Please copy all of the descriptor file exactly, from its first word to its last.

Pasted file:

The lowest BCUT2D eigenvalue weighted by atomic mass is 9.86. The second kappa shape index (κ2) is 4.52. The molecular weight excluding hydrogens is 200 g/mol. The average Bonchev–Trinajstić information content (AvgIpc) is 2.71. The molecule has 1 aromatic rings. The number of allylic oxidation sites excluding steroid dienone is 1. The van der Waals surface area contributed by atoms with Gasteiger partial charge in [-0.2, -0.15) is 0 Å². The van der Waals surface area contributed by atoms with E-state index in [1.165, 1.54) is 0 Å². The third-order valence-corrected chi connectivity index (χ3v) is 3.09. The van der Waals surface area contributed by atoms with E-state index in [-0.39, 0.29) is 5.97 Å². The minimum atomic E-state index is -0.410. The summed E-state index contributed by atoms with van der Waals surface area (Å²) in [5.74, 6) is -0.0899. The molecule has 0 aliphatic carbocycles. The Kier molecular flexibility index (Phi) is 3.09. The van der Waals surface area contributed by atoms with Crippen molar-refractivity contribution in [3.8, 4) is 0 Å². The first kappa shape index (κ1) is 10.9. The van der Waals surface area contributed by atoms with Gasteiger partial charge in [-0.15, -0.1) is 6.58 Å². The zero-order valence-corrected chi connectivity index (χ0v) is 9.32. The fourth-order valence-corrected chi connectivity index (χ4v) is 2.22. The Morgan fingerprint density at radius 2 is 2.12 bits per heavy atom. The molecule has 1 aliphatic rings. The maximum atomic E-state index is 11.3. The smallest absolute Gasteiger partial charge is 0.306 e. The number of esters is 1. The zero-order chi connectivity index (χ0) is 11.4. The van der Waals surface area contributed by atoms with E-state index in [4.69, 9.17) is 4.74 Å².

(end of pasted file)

The lowest BCUT2D eigenvalue weighted by atomic mass is 9.86. The second kappa shape index (κ2) is 4.52. The molecular weight excluding hydrogens is 200 g/mol. The average Bonchev–Trinajstić information content (AvgIpc) is 2.71. The molecule has 1 aromatic rings. The number of allylic oxidation sites excluding steroid dienone is 1. The van der Waals surface area contributed by atoms with Gasteiger partial charge in [-0.2, -0.15) is 0 Å². The van der Waals surface area contributed by atoms with E-state index in [1.165, 1.54) is 0 Å². The third-order valence-corrected chi connectivity index (χ3v) is 3.09. The van der Waals surface area contributed by atoms with E-state index in [-0.39, 0.29) is 5.97 Å². The minimum atomic E-state index is -0.410. The summed E-state index contributed by atoms with van der Waals surface area (Å²) in [5.74, 6) is -0.0899. The molecule has 0 aliphatic carbocycles. The Kier molecular flexibility index (Phi) is 3.09. The van der Waals surface area contributed by atoms with Crippen molar-refractivity contribution in [3.8, 4) is 0 Å². The first kappa shape index (κ1) is 10.9. The van der Waals surface area contributed by atoms with Gasteiger partial charge in [-0.15, -0.1) is 6.58 Å². The zero-order valence-corrected chi connectivity index (χ0v) is 9.32. The fourth-order valence-corrected chi connectivity index (χ4v) is 2.22. The Morgan fingerprint density at radius 2 is 2.12 bits per heavy atom. The molecule has 1 aliphatic rings. The maximum atomic E-state index is 11.3. The smallest absolute Gasteiger partial charge is 0.306 e. The number of esters is 1. The zero-order chi connectivity index (χ0) is 11.4. The van der Waals surface area contributed by atoms with E-state index in [4.69, 9.17) is 4.74 Å².